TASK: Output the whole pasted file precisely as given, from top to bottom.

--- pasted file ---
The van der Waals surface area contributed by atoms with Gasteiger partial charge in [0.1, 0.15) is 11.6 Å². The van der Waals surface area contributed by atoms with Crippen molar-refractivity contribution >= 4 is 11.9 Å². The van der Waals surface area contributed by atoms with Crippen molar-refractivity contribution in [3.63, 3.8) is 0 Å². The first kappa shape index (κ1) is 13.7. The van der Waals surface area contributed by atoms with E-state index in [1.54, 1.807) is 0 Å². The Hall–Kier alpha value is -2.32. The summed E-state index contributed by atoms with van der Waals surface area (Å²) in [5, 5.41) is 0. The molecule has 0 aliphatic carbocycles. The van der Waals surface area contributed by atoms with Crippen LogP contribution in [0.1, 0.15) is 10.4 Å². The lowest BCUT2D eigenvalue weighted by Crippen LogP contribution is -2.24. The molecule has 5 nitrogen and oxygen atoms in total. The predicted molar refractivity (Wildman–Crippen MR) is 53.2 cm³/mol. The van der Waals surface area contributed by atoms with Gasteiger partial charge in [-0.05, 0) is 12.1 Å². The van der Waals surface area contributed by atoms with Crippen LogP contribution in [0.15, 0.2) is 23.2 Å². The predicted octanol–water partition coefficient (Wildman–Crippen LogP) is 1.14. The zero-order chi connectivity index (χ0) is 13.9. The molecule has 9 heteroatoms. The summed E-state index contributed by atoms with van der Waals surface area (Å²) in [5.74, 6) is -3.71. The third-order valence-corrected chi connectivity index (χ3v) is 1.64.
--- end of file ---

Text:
The van der Waals surface area contributed by atoms with Gasteiger partial charge in [0.1, 0.15) is 11.6 Å². The van der Waals surface area contributed by atoms with Crippen molar-refractivity contribution >= 4 is 11.9 Å². The van der Waals surface area contributed by atoms with Crippen molar-refractivity contribution in [3.63, 3.8) is 0 Å². The first kappa shape index (κ1) is 13.7. The van der Waals surface area contributed by atoms with E-state index in [1.54, 1.807) is 0 Å². The Hall–Kier alpha value is -2.32. The summed E-state index contributed by atoms with van der Waals surface area (Å²) in [5, 5.41) is 0. The molecule has 0 aliphatic carbocycles. The van der Waals surface area contributed by atoms with Crippen LogP contribution in [0.1, 0.15) is 10.4 Å². The lowest BCUT2D eigenvalue weighted by Crippen LogP contribution is -2.24. The molecule has 5 nitrogen and oxygen atoms in total. The predicted molar refractivity (Wildman–Crippen MR) is 53.2 cm³/mol. The van der Waals surface area contributed by atoms with Gasteiger partial charge in [-0.05, 0) is 12.1 Å². The van der Waals surface area contributed by atoms with Crippen LogP contribution in [0.15, 0.2) is 23.2 Å². The predicted octanol–water partition coefficient (Wildman–Crippen LogP) is 1.14. The zero-order chi connectivity index (χ0) is 13.9. The molecule has 9 heteroatoms. The summed E-state index contributed by atoms with van der Waals surface area (Å²) in [5.74, 6) is -3.71. The third-order valence-corrected chi connectivity index (χ3v) is 1.64.